If you want to buy a Gadsden flag, or just about any other flag, check out FlagLine. They've got great prices and service. I've been sending people to Josef and his colleagues for more than two years and I've never heard a complaint.
Gadsden & Culpeper American Heritage Shoppe
This is a new business based in Albany, New York. I haven't known them as long as Josef at FlagLine, but the owners, Patrick and Larry, seem like good, trustworthy guys with good products. My dealings with them have been very positive.
The Gadsden Flag History: Don’t Tread On Me and the Gadsden Flag Meaning
Back in 1751, Benjamin Franklin designed and published America&rsquos first political cartoon. Called &ldquoJoin Or Die,&rdquo it featured a generic snake cut into 13 parts. The imagery was clear: join together or be destroyed by British power. But why a snake? Around this time, Great Britain was sending criminals over to the colonies. Franklin once quipped that the colonists should thank them by sending over shipments of rattlesnakes. As American identity grew, so did an affinity for American (as opposed to British) symbols. Bald eagles, Native Americans and the American timber rattlesnake &ndash the snake depicted on the flag.
Gadsden Flag Meaning and Significance
By the time 1775 rolled around, the rattlesnake was an immensely popular symbol of America. It could be found throughout the 13 colonies on everything from buttons and badges to paper money and flags. No longer was the snake cut into pieces. It was now recognizably the American timber rattlesnake, coiled into an attack position with 13 rattles on its tail.
The flag takes on a special historical significance at the Battle of Bunker Hill. This battle, still celebrated in Boston, is where Colonel William Prescott famously gave the order not to fire &ldquountil you see the whites of their eyes.&rdquo One thing the battle underscored was that the Continental forces were woefully low on ammunition. In October of that year, the Continentals learned that two ships filled with weapons and gunpowder were headed for Boston. Four ships were commissioned into the Continental Navy, led by Commodore Esek Hopkins, ordered to get those cargo ships as their first mission.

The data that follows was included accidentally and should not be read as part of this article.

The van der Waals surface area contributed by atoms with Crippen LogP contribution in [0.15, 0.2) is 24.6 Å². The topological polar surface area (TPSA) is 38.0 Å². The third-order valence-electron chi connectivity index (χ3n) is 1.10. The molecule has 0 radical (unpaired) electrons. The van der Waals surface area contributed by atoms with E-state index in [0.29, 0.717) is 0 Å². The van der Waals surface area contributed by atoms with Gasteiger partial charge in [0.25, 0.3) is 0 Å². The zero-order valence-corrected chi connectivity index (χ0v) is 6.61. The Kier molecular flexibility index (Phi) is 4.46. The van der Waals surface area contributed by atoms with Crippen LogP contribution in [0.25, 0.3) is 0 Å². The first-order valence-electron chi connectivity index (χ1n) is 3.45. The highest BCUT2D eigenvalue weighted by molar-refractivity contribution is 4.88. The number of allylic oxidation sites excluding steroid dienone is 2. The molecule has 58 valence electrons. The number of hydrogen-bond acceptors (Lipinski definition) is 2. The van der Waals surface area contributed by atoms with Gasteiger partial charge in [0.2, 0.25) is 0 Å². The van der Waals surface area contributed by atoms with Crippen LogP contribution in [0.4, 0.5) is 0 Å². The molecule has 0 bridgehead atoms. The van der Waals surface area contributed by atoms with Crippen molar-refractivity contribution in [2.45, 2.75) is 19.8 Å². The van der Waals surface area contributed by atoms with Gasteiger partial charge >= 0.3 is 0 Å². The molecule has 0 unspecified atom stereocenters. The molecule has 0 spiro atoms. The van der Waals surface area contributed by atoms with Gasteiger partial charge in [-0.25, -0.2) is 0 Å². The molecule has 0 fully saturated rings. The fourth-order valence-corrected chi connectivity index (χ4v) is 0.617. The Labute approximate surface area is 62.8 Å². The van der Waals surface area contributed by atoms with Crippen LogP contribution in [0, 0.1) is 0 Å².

In addition to sailors, the ships carried marines, enlisted in Philadelphia. Their drummers had drums featuring the yellow of the Gadsden Flag with the now well-known snake emblazoned on top. It included the words Christopher Gadsden was the designer of the flag. He&rsquos known as &ldquothe Sam Adams of the South.&rdquo Both a soldier and a statesman, Gadsden was a founding member of South Carolina&rsquos Sons of Liberty chapter. He served as a delegate to both the First and Second Continental Congresses. He left the Continental Congress in 1776 to serve as commander of the 1st South Carolina Regiment of the Continental Army. His legislative service continued in the Provincial Congress of South Carolina. And during the war, he was captured and served 42 weeks in solitary confinement after refusing to cut a deal with British expeditionary forces.
After the war, his health was in poor shape, primarily due to his time spent in an old Spanish prison. Gadsden was elected to the position of governor for South Carolina, but declined the position due to his health. He remained in the state legislature until 1788 and voted to ratify the United States Constitution. He died in 1805 and is buried in Charlestown. The Gadsden Purchase in Arizona is named for his grandson, who was a diplomat.
A symbol awoken
For most of U.S. history, this flag was all but forgotten, though it had some cachet in libertarian circles.
The First Navy Jack version resurfaced in 1976 on U.S. Navy ships to celebrate the nation’s bicentennial, and again after 9/11, though today that flag is reserved for the longest active-status warship. Its use remained largely apolitical.
In 2006 the slogan and the coiled snake saw some commercial use by Nike and the Philadelphia Union, a Major League Soccer team.
Around the same time, though, the flag took on a new political meaning: The tea party, a hard-line Republican anti-tax movement, began using it. The implication was that the U.S. government had become the oppressor threatening the liberties of its own citizens.